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Christine Cox
Since 1999

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Inspiration

    Every time I think I'm on my way to being organized, I catch sight of my stamping desk and know that my dreams of having a place for everything will never come true.  On it I've got paper, inky baby wipes, snips of ribbon, dirty stamps, strips of Miracle Tape backing and, for some reason, two naked Barbie dolls.  I'm assuming my kids put the Barbies there, but the rest is my stamping detritus.  I hate it because I can't find exactly what I need and even if I could find it, I couldn't use it because there's no space in which to create!  As I begin the long process of clearing my desk off, I have to decide if I really need that 2"x2" scrap of paper or if I can safely throw it away when I think, "I'll put it in my art journal!"  Since the paper is my current favorite I know I'll need to order more of it soon.  I pull out my trusty art journal, adhere the paper to a clean page, and write down the paper name, price, and vendor from whom I bought it.  Since I have the art journal out already, and I'll do anything to put off cleaning my desk, I start flipping through it.  "Hey," I think upon seeing a page filled with the same image stamped several times in different ink , "I forgot I had that stamp!"   Of course, now that I know I have it, I'm going to have to clean out my stamp drawers in search of it.  Hmmm, maybe this wasn't such a good idea.

    When I saw art journals for the first time, in Somerset Studio, I was so intimidated.  The journals shown were incredible works of art in themselves, not to mention the art *inside* of them.  There were layers of colors, images, words, the kinds of things I know are in my mind but that I can't ever get to come outside to play.  I wasn't sure I could ever produce such "perfect" art journals, but was willing to try.  So, after debating with myself for 2 weeks over which blank book would be perfect for me, I finally chose one (8.5"x11", green leather cover, in case you're interested).  I sat down at my desk with stamps, ink and collage material at the ready and stared at the blank page for an hour. Oh, the pressure!

    Suddenly, a flash of insight hit me — my art journal doesn't have to look like the ones I drooled over in Somerset Studio!  Sure, they're gorgeous, but right now they're not "me." Right now, "me" is struggling just to carve out of my disorganized life the time and the space in which to play.  My art journal can be *anything* I want it to be.  As soon as my mind accepted that fact, the blank pages seemed less threatening. I started trying out embossing powders I had never used, cataloging which base coat of ink went best with which embossing powder. I got out my paints and played around making several backgrounds.  I glued in the extra swap cards I had made but couldn't send to anyone because they had visible-only-to-me flaws, writing down the date and which swap they were for.  I drew a diagram of a book that I'd been wanting to make but hadn't had time to do yet. Maybe someday I'll be creating pages like LK Ludwig, but I don' t mind waiting for that day.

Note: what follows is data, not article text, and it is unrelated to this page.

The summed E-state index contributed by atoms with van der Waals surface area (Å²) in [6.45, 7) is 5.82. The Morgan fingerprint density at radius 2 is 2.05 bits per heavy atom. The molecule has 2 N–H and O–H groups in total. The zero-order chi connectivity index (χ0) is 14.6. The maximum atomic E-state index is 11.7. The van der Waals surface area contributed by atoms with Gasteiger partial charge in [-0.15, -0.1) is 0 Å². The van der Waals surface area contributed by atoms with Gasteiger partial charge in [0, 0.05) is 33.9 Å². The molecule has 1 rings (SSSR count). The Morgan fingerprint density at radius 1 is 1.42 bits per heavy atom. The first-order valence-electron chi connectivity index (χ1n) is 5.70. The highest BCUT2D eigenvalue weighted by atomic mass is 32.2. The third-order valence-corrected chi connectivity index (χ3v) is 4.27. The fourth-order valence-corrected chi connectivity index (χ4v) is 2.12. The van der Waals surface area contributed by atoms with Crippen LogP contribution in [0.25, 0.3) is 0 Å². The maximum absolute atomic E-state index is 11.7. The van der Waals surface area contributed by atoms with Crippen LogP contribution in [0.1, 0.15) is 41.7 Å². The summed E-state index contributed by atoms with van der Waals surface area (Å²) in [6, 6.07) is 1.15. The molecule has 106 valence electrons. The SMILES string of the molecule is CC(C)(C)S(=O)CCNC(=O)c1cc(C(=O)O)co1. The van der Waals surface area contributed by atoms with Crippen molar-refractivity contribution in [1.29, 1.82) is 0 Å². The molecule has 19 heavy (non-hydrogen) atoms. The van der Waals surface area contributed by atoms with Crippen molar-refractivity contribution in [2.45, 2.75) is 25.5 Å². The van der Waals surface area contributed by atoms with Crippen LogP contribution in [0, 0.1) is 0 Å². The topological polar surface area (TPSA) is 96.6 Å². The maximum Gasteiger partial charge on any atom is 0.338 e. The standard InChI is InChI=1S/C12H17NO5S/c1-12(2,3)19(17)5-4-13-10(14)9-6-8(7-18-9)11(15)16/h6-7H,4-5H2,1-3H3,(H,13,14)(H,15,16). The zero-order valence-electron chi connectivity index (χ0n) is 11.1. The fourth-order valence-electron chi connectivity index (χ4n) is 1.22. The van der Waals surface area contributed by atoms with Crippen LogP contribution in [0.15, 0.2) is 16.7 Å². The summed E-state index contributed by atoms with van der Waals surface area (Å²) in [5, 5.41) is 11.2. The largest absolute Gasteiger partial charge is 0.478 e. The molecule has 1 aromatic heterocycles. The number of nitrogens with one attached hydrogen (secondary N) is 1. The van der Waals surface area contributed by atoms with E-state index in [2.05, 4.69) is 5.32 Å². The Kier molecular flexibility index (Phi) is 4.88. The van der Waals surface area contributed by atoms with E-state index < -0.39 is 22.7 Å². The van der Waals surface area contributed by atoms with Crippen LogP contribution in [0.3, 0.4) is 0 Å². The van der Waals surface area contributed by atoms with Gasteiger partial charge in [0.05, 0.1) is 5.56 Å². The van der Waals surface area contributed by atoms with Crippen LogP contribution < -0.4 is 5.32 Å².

Now that I've been using my art journal for awhile, I've gotten used to being able to find things, like the exact shade of red I used with the Chinese chop, the vendor's name who sold me that gorgeous swirly paper, and which embossing powder didn't stick to that purple ink.  What liberation, not having to scramble through the piles on my desk, wondering if I threw out the one piece of scrap paper I really needed. Of course, the piles are still on the desk, along with those too-perky-for-words Barbies, but I know that all of my important stuff, the inspiring stuff, can be found in the green book that's getting harder to close.

Biographical Information on Debbie Miller
Debbie Miller is a 25-year old SAHM from Plano, Texas, who is convinced that there must be more to life than kids.  Unfortunately, the evidence of her life contradicts that fantasy.  While her twins keep her busy, she dreams of finding just a little peace and time in her stamping room.  Most of the time spent in there is taken up by reorganizing and admiring her stamping treasures, but one of these days she might actually stamp something, provided the planets are aligned correctly and the kids are asleep at the same time.

Loni's journal stamp credits:
triangle daisy - Too Much Fun
beyond circle - Acey Deucy
hand print - Leavenworth Jackson
half fleur - Above the Mark
small nude - hand drawn

Editor's Note
Thanks go to Loni Young, Kelly Kilmer and Kristy Christopherson for allowing me to use their artwork to illustrate this article.